Some evidence supports the notion that exercise when menstruating alleviates primary dysmenorrhoea (PD), which is the chronic, spasmodic pain associated with periods. In some women, exercise reduces the need for pain medication to manage cramps.

The American College of Obstetricians and Gynecologists (ACOG) notes that at least 30 minutes of daily exercise can reduce the adverse effects of premenstrual syndrome (PMS), the physical and psychological changes that occur before menstruation.

Exercise during menstruation can also relieve menstrual symptoms by releasing endorphins, a neurotransmitter that induces feelings of pleasure and dulls feelings of pain. Furthermore, aerobic exercise can help improve your mood and blood circulation during a period.

One of the most sought-after benefits of exercise during menstruation is its effect on bloating. During a period, water retention causes women to bloat, leading to discomfort. Exercise is a fantastic way to sweat out the excess water and reduce bloating.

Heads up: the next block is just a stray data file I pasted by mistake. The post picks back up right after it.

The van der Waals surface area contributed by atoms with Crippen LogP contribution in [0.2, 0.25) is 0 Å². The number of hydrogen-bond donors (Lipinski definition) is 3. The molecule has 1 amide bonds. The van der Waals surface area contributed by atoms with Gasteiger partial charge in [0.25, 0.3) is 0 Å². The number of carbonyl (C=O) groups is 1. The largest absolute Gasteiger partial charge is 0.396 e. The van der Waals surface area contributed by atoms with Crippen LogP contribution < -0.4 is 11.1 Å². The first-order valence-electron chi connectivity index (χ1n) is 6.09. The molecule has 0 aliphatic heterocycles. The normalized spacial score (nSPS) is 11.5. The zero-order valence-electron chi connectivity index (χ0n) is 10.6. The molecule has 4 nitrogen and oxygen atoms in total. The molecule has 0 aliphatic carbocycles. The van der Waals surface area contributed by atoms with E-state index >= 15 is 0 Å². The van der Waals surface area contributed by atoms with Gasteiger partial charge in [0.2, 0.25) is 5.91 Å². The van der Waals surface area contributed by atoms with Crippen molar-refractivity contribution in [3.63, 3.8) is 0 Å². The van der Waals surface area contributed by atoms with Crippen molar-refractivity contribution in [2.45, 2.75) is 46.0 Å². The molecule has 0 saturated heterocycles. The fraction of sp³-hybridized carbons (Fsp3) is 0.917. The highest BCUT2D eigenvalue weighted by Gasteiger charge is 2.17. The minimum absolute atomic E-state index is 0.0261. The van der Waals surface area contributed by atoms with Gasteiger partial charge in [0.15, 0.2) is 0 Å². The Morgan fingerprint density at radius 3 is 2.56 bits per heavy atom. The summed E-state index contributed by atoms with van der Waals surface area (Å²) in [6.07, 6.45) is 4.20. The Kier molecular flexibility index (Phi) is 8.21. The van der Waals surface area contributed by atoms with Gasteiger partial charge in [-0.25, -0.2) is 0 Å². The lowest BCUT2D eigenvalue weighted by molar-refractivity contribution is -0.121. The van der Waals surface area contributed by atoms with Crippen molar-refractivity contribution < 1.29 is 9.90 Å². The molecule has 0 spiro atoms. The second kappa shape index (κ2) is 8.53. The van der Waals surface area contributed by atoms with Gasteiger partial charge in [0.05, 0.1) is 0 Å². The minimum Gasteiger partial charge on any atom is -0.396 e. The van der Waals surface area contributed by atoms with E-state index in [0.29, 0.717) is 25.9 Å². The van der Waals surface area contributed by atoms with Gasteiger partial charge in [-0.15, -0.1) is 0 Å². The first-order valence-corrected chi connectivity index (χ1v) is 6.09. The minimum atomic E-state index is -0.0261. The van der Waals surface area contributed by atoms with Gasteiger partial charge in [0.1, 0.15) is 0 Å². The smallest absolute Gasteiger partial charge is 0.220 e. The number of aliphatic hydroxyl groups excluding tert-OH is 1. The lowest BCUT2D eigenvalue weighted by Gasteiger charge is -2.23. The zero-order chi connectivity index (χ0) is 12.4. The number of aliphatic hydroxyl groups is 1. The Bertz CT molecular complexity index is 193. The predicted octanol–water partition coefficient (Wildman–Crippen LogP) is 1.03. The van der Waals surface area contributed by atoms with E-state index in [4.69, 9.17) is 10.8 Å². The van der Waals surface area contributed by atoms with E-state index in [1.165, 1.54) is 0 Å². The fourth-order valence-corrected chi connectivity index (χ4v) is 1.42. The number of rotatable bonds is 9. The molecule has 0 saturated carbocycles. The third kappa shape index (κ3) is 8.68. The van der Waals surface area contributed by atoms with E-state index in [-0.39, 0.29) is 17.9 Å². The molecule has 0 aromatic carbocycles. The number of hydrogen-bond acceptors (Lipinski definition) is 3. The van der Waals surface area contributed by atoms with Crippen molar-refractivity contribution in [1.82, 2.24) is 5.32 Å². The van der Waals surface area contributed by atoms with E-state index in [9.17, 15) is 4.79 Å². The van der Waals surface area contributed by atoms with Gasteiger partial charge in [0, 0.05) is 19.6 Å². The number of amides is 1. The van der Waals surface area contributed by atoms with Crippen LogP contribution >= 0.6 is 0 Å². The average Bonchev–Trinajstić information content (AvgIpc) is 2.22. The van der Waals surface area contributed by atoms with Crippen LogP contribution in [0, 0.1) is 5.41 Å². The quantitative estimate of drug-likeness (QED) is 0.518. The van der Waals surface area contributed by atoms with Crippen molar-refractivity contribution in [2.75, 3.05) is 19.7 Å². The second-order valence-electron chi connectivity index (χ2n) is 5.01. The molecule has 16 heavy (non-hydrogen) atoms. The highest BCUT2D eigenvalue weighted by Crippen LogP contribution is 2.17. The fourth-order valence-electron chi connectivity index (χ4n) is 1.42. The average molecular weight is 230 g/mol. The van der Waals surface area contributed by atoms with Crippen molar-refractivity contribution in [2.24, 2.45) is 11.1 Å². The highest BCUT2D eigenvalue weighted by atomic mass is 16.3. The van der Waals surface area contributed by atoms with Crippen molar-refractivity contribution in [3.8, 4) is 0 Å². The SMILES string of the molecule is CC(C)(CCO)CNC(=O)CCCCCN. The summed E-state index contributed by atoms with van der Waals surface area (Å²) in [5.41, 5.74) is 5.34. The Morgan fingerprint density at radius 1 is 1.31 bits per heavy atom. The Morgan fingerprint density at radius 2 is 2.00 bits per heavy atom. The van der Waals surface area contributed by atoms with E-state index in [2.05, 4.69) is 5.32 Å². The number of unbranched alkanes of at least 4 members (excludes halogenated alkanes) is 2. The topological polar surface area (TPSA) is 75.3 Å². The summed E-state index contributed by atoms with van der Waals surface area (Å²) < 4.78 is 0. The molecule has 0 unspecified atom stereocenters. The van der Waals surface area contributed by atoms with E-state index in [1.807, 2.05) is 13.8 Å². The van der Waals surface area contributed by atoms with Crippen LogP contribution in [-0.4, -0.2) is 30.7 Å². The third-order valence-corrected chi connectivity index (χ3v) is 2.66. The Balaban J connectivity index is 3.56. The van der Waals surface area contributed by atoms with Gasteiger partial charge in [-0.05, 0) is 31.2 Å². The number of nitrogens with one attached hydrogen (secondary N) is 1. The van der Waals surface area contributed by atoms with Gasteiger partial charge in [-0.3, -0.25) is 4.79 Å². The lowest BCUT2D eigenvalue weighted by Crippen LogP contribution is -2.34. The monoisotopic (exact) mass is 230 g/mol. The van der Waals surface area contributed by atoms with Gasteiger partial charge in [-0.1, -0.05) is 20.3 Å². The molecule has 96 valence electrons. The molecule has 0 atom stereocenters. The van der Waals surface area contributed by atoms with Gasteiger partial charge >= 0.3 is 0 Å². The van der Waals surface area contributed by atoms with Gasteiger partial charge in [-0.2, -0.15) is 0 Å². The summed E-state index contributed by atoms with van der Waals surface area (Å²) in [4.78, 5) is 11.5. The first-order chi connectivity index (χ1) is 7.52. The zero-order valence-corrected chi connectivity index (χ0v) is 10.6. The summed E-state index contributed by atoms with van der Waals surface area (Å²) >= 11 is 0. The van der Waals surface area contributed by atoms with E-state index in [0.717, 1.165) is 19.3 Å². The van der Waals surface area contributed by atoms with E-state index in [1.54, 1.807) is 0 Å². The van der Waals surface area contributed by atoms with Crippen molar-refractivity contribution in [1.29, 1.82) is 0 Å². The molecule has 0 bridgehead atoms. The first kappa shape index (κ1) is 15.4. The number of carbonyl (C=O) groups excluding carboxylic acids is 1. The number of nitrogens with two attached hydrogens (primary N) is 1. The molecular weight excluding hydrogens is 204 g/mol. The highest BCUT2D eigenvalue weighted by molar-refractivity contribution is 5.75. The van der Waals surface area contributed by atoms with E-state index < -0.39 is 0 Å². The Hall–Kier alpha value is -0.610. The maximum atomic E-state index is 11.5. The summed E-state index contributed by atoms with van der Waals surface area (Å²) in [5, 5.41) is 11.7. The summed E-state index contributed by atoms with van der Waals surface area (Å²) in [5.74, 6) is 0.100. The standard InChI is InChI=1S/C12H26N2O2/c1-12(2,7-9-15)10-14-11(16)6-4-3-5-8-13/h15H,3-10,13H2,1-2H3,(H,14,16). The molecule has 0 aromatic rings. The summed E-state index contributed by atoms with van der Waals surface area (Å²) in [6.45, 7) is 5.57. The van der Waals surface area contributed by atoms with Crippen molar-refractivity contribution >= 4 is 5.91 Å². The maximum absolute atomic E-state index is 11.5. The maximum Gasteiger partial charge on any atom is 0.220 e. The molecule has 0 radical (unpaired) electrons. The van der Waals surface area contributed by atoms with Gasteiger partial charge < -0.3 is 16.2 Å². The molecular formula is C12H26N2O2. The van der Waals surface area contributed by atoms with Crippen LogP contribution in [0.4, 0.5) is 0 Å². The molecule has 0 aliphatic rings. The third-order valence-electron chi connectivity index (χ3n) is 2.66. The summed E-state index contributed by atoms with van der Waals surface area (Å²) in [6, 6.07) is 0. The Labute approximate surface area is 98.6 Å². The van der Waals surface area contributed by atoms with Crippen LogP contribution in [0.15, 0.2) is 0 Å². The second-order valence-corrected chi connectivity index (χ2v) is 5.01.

Exercise and the Menstrual Cycle

Menstruation can be unpleasant for women, to say the least. Their hormones are in flux, their sleeping patterns might be affected and they’re dealing with pain, discomfort and bloating.

Instead of using medication, many women have decided to work out to reduce negative menstrual symptoms. Exercise is an accessible and pragmatic way to address these symptoms and improve overall health. Whether it’s a cardiovascular routine, yoga, pilates or a strength training program, exercise during menstruation can lead to a more pleasant period and greater resilience for future ones.

Zenith L.

Zenith L.